Original cosponsor Rep. Elise Stefanik (R-NY) added:
“Over the last few years, a concerning amount of anti-Semitic incidents have occurred in our country. My hope is that this bill will combat the rise of this inexcusable behavior by further educating our nation’s students on the unthinkable and innumerable atrocities of the Holocaust. As a nation, we cannot allow a return to the hateful actions that led to the Holocaust and I’m proud to do my part to change it.”
Rabbi Arthur Schneier, a Holocaust survivor, called this bill “essential” and added:
“We must educate our children about the dehumanization, the burning of books and synagogues, which led to the Holocaust that claimed the lives of 6 million Jews including 1.5 million children, as well as my family in Auschwitz, Theresienstadt, and Lublin. After the Anschluss, March 12, 1938, my close non-Jewish friends all cut ties with me, I became a pariah. This is the first time I experienced the hatred of anti-Semitism. Anti-Semitism is a cancer that was in remission and has now metastasized. Sadly, we have seen the widespread increase in anti-Semitic acts in Europe and the United States and the shock of the horrific attack on the Tree of Life Synagogue in Pittsburgh. We need to protect our children from the scourge of anti-Semitism, bigotry and hatred that destabilizes civil society and peaceful co-existence. Education of ‘love your neighbor as yourself’ is needed more than ever before.”
This legislation has the support of 156 bipartisan cosponsors, including 113 Democrats and 43 Republicans.
Of Note: The Holocaust, also known as the Shoah, was a genocide in which Nazi Germany murdered more than 6 million European Jews — about two-thirds of the continent’s Jewish population — between 1941 and 1945. The Holocaust was Adolf Hitler’s “Final Solution to the Jewish Question” and aimed to conclude the Nazi regime’s systematic persecution of Jews, which began in 1933, by exterminating them altogether. Other groups were also targeted for extermination by the Nazis, including Slavs (mostly Poles and Russians), the Roma, political and religious dissenters, and gays — bringing the total number of people killed by Nazi persecution to 17 million.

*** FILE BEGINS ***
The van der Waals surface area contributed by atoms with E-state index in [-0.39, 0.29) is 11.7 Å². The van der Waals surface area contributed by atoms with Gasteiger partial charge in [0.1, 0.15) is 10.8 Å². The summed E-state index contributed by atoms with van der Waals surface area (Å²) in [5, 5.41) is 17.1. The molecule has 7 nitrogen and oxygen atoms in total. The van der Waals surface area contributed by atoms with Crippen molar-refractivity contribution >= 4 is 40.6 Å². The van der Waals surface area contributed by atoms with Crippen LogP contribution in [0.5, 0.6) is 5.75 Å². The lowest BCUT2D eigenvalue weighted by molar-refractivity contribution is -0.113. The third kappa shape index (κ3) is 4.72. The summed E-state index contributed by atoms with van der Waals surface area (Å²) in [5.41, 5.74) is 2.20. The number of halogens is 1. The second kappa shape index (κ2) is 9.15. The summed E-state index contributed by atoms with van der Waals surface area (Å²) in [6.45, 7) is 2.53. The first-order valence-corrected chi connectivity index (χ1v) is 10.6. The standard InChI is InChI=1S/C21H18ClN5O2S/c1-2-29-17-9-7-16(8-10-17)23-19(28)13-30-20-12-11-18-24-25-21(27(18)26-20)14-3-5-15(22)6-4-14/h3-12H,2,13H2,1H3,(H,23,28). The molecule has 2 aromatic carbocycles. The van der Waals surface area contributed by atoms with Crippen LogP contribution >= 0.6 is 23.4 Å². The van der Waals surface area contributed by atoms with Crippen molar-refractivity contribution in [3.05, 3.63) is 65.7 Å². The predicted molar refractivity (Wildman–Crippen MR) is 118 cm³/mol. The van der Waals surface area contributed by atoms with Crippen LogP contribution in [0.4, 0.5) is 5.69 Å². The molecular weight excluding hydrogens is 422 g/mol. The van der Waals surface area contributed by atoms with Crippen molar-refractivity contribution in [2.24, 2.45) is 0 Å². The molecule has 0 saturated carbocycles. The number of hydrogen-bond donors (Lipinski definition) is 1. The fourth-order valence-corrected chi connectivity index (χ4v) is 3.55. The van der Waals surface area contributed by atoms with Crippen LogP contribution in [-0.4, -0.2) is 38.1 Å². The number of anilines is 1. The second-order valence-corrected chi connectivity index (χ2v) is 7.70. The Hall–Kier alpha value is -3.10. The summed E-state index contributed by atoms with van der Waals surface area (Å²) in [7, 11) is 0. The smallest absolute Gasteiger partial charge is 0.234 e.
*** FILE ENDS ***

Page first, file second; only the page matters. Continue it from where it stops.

According to Rep. Maloney’s office, only 8 states have laws requiring Holocaust education in school curricula while another 12 states recommend it. Recent polling shows that Americans’ knowledge about the Holocaust is sorely lacking:
31% of Americans (and 41% of millennials) believe that 2 million or fewer Jews were murdered in the Holocaust.
41% of Americans (and 66% of millennials) can’t say what Auschwitz was.
52% of Americans wrongly believe Hitler came to power through force.
In recent years there has been uptick in anti-Semitic violence in the U.S. and Europe. In October 2018, 11 Jews were murdered at the Tree of Life Synagogue, which was the deadliest attack against Jews in U.S. history. Additionally, Rep. Maloney’s office notes numerous attacks against Hasidic Jews in New York City.
Summary by Eric Revell
(Photo Credit: pingnews.com via Flickr / Public Domain)